My informant told me about a story he had heard in Korea, told to him by a teacher when he was in elementary school:
“Once, there was a frog. A green frog, I guess, or–never mind, it doesn’t really matter. Just a frog. Uh, this frog was really disobedient and never listened to his mom. So if she told him to go one path, he’d go on the other one, and if she told him to shower he wouldn’t, and stuff like that. He just, like, does the opposite of whatever she says. A really mean frog kid. Anyway, so the mom is on her deathbed or something, and she thinks like, because he’s always done the opposite of whatever she says, she tells him to bury her in the ground so that he’ll take the opposite and bury her in the ocean, you know? She actually really wants to be thrown in the ocean, but she tells him the opposite. And so she dies, but uh, the frog kid feels guilty for all the crap’s he done in the past and chooses that moment of her death to decide to do exactly as she says. Which uh, sucks, obviously. So he buries her in the ground thinking he’s finally done the right thing when he’s making this huge mistake that’ll make her spirit or soul or whatever suffer forever. [Silence] And that’s supposed to be why when it rains, the frogs cry. Like, the rain reminds them of the ocean which reminds them of the mother that never got buried where she wanted to be. And they get sad, and they cry.”
My informant said that it was most likely a story disseminated to Korean children in order to instill obedience, to parents and elders at a young age. The tying of the story to the frogs’ crying is mainly a way to connect it to reality and make it seem more believable. That the wayward actions of one frog had caused such collective sadness in the entire frog community also seems to imply that a child’s disobedience to his or her parents is a massive enough act of disrespect that it can tear a hole in the fabric of society. Korean children, my informant said, are thus educated from a young age to respect not just their parents, but all of their elders, through this and other stories.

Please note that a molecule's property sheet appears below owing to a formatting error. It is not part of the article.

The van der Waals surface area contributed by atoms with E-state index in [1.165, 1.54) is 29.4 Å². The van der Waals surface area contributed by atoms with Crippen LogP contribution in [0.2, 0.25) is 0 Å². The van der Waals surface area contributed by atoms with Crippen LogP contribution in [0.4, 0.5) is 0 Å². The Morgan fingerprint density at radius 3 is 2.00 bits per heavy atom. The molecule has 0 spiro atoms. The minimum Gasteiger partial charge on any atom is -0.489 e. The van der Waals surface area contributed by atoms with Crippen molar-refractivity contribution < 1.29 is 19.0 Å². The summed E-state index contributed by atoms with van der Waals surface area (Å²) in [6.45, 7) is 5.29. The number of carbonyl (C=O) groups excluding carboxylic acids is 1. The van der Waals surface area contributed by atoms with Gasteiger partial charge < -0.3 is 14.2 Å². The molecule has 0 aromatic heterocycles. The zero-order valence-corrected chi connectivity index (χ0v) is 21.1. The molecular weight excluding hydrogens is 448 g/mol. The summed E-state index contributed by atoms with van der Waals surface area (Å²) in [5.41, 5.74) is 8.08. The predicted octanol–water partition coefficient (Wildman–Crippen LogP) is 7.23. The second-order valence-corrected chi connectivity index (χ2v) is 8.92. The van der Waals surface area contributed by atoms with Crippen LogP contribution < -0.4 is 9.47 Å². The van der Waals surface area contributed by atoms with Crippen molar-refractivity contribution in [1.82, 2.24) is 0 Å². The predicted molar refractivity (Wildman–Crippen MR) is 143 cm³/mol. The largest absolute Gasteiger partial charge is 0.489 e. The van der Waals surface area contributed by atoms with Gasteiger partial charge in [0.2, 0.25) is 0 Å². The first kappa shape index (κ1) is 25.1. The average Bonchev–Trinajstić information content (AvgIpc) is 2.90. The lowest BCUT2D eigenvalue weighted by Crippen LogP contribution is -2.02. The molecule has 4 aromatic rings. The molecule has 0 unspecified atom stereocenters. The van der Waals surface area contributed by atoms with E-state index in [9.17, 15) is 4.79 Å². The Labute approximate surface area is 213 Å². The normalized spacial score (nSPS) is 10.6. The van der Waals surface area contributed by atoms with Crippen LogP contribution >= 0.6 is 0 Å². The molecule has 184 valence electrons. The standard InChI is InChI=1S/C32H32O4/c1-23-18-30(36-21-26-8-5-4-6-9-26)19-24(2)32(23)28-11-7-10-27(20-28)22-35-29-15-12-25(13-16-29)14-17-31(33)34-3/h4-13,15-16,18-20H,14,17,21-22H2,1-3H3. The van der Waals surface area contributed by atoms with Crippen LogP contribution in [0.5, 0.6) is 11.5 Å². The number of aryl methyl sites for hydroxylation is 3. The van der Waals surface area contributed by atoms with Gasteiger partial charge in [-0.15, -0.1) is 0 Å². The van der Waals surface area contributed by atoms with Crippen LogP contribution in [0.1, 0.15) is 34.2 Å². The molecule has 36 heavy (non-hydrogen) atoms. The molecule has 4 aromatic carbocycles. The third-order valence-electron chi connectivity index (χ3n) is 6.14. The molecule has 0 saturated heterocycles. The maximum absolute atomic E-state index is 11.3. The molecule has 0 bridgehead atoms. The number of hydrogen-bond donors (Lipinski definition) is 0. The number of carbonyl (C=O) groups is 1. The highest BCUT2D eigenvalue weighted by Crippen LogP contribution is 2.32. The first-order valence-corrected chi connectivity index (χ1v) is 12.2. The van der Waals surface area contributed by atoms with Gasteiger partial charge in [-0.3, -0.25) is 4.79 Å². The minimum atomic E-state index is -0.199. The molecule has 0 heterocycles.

I found it interesting that this particular story, the one that this informant remembered, was one that had used sentiment and empathy to convey its message to its audience. My informant said that he had heard many stories too, of children being kidnapped by monsters in the night if they disobeyed their parents, but that “The Green Frog” was always the one that stuck with him. Instead of using intimidation and fright tactics, this folk tale trusts in a children’s love for their parents, and evokes its moral only indirectly, implying, you wouldn’t want to make your parents sad, would you? This was probably the reason why, my informant said, that this folk tale has always been one of the ones he has remembered over the years.